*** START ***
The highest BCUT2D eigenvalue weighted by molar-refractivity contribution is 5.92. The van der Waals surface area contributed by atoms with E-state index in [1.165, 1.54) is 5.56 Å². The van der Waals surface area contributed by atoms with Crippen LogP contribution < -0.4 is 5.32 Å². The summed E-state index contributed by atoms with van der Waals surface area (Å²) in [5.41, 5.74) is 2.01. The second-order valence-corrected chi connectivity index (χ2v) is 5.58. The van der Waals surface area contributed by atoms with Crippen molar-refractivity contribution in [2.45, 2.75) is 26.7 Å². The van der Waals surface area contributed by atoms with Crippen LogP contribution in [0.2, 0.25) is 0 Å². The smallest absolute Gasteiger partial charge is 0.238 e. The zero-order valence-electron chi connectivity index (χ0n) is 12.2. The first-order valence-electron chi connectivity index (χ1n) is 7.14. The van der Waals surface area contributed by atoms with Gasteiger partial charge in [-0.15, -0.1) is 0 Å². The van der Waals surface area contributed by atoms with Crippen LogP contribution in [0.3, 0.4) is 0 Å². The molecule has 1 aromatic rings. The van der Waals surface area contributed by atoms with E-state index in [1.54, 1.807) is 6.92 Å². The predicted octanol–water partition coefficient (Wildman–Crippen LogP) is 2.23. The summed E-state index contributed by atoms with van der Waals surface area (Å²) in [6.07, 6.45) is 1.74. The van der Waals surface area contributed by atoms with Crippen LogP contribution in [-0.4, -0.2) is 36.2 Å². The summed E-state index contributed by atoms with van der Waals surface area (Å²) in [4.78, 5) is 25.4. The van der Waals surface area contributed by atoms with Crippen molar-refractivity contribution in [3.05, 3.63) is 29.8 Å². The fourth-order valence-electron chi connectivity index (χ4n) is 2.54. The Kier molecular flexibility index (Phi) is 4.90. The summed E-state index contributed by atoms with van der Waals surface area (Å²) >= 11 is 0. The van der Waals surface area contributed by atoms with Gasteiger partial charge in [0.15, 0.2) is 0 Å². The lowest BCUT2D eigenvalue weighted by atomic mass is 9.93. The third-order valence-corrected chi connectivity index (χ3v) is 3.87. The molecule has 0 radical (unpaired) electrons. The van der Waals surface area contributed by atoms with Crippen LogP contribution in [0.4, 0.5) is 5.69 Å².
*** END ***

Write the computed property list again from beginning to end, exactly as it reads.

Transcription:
The highest BCUT2D eigenvalue weighted by molar-refractivity contribution is 5.92. The van der Waals surface area contributed by atoms with E-state index in [1.165, 1.54) is 5.56 Å². The van der Waals surface area contributed by atoms with Crippen LogP contribution < -0.4 is 5.32 Å². The summed E-state index contributed by atoms with van der Waals surface area (Å²) in [5.41, 5.74) is 2.01. The second-order valence-corrected chi connectivity index (χ2v) is 5.58. The van der Waals surface area contributed by atoms with Crippen molar-refractivity contribution in [2.45, 2.75) is 26.7 Å². The van der Waals surface area contributed by atoms with Crippen LogP contribution in [0.2, 0.25) is 0 Å². The smallest absolute Gasteiger partial charge is 0.238 e. The zero-order valence-electron chi connectivity index (χ0n) is 12.2. The first-order valence-electron chi connectivity index (χ1n) is 7.14. The van der Waals surface area contributed by atoms with Gasteiger partial charge in [-0.15, -0.1) is 0 Å². The van der Waals surface area contributed by atoms with Crippen LogP contribution in [0.3, 0.4) is 0 Å². The molecule has 1 aromatic rings. The van der Waals surface area contributed by atoms with E-state index in [1.54, 1.807) is 6.92 Å². The predicted octanol–water partition coefficient (Wildman–Crippen LogP) is 2.23. The summed E-state index contributed by atoms with van der Waals surface area (Å²) in [6.07, 6.45) is 1.74. The van der Waals surface area contributed by atoms with Crippen LogP contribution in [-0.4, -0.2) is 36.2 Å². The summed E-state index contributed by atoms with van der Waals surface area (Å²) in [4.78, 5) is 25.4. The van der Waals surface area contributed by atoms with Crippen molar-refractivity contribution in [3.05, 3.63) is 29.8 Å². The fourth-order valence-electron chi connectivity index (χ4n) is 2.54. The Kier molecular flexibility index (Phi) is 4.90. The summed E-state index contributed by atoms with van der Waals surface area (Å²) >= 11 is 0. The van der Waals surface area contributed by atoms with Gasteiger partial charge in [0.15, 0.2) is 0 Å². The lowest BCUT2D eigenvalue weighted by atomic mass is 9.93. The third-order valence-corrected chi connectivity index (χ3v) is 3.87. The molecule has 0 radical (unpaired) electrons. The van der Waals surface area contributed by atoms with Crippen LogP contribution in [0.4, 0.5) is 5.69 Å².